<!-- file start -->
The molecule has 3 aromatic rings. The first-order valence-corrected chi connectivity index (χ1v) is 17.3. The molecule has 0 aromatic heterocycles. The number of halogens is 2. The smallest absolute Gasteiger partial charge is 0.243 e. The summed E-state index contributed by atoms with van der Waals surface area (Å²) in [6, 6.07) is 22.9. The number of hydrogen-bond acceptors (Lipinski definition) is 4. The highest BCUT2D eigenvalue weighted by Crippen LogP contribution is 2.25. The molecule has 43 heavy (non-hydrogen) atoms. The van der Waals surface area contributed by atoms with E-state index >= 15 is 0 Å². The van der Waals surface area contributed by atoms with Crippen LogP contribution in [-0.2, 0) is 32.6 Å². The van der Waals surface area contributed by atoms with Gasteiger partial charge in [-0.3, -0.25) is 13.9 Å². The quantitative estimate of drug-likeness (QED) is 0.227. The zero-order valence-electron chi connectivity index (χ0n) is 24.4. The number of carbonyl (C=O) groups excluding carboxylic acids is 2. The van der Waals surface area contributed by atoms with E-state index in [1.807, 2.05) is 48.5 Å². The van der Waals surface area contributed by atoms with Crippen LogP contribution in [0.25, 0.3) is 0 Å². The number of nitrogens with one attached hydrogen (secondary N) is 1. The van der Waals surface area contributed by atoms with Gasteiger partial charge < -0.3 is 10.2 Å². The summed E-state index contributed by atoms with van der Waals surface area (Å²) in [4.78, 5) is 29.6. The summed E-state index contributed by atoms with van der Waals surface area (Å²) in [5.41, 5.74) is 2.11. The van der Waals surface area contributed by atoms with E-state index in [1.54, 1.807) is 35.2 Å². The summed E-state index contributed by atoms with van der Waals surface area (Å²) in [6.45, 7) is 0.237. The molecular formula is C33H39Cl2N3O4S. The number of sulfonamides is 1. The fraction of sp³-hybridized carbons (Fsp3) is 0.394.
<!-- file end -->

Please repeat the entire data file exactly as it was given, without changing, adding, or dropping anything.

The molecule has 3 aromatic rings. The first-order valence-corrected chi connectivity index (χ1v) is 17.3. The molecule has 0 aromatic heterocycles. The number of halogens is 2. The smallest absolute Gasteiger partial charge is 0.243 e. The summed E-state index contributed by atoms with van der Waals surface area (Å²) in [6, 6.07) is 22.9. The number of hydrogen-bond acceptors (Lipinski definition) is 4. The highest BCUT2D eigenvalue weighted by Crippen LogP contribution is 2.25. The molecule has 43 heavy (non-hydrogen) atoms. The van der Waals surface area contributed by atoms with E-state index >= 15 is 0 Å². The van der Waals surface area contributed by atoms with Crippen LogP contribution in [-0.2, 0) is 32.6 Å². The van der Waals surface area contributed by atoms with Gasteiger partial charge in [-0.3, -0.25) is 13.9 Å². The quantitative estimate of drug-likeness (QED) is 0.227. The zero-order valence-electron chi connectivity index (χ0n) is 24.4. The number of carbonyl (C=O) groups excluding carboxylic acids is 2. The van der Waals surface area contributed by atoms with E-state index in [1.807, 2.05) is 48.5 Å². The van der Waals surface area contributed by atoms with Crippen LogP contribution in [0.25, 0.3) is 0 Å². The number of nitrogens with one attached hydrogen (secondary N) is 1. The van der Waals surface area contributed by atoms with Gasteiger partial charge < -0.3 is 10.2 Å². The summed E-state index contributed by atoms with van der Waals surface area (Å²) in [4.78, 5) is 29.6. The summed E-state index contributed by atoms with van der Waals surface area (Å²) in [5.41, 5.74) is 2.11. The van der Waals surface area contributed by atoms with E-state index in [1.54, 1.807) is 35.2 Å². The summed E-state index contributed by atoms with van der Waals surface area (Å²) in [6.45, 7) is 0.237. The molecular formula is C33H39Cl2N3O4S. The number of sulfonamides is 1. The fraction of sp³-hybridized carbons (Fsp3) is 0.394.